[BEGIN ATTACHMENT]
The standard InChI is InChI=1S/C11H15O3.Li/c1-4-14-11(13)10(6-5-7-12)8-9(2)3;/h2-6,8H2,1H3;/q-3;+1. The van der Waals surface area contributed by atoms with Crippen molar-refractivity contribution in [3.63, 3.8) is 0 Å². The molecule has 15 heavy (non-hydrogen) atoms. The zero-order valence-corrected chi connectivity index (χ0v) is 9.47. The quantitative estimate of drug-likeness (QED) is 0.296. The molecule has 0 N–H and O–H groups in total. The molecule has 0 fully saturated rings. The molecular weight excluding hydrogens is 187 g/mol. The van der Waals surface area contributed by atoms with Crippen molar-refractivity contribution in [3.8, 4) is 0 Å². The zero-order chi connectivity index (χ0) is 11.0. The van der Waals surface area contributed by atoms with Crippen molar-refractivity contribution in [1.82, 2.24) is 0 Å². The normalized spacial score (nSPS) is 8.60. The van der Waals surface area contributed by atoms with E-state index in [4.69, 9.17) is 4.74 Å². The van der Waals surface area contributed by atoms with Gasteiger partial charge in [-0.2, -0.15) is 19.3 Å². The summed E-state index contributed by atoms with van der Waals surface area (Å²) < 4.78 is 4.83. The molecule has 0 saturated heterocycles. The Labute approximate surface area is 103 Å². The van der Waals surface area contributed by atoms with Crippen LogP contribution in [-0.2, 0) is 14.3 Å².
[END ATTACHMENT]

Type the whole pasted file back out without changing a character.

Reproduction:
The standard InChI is InChI=1S/C11H15O3.Li/c1-4-14-11(13)10(6-5-7-12)8-9(2)3;/h2-6,8H2,1H3;/q-3;+1. The van der Waals surface area contributed by atoms with Crippen molar-refractivity contribution in [3.63, 3.8) is 0 Å². The molecule has 15 heavy (non-hydrogen) atoms. The zero-order valence-corrected chi connectivity index (χ0v) is 9.47. The quantitative estimate of drug-likeness (QED) is 0.296. The molecule has 0 N–H and O–H groups in total. The molecule has 0 fully saturated rings. The molecular weight excluding hydrogens is 187 g/mol. The van der Waals surface area contributed by atoms with Crippen molar-refractivity contribution in [3.8, 4) is 0 Å². The zero-order chi connectivity index (χ0) is 11.0. The van der Waals surface area contributed by atoms with Crippen molar-refractivity contribution in [1.82, 2.24) is 0 Å². The normalized spacial score (nSPS) is 8.60. The van der Waals surface area contributed by atoms with E-state index in [4.69, 9.17) is 4.74 Å². The van der Waals surface area contributed by atoms with Gasteiger partial charge in [-0.2, -0.15) is 19.3 Å². The summed E-state index contributed by atoms with van der Waals surface area (Å²) < 4.78 is 4.83. The molecule has 0 saturated heterocycles. The Labute approximate surface area is 103 Å². The van der Waals surface area contributed by atoms with Crippen LogP contribution in [-0.2, 0) is 14.3 Å².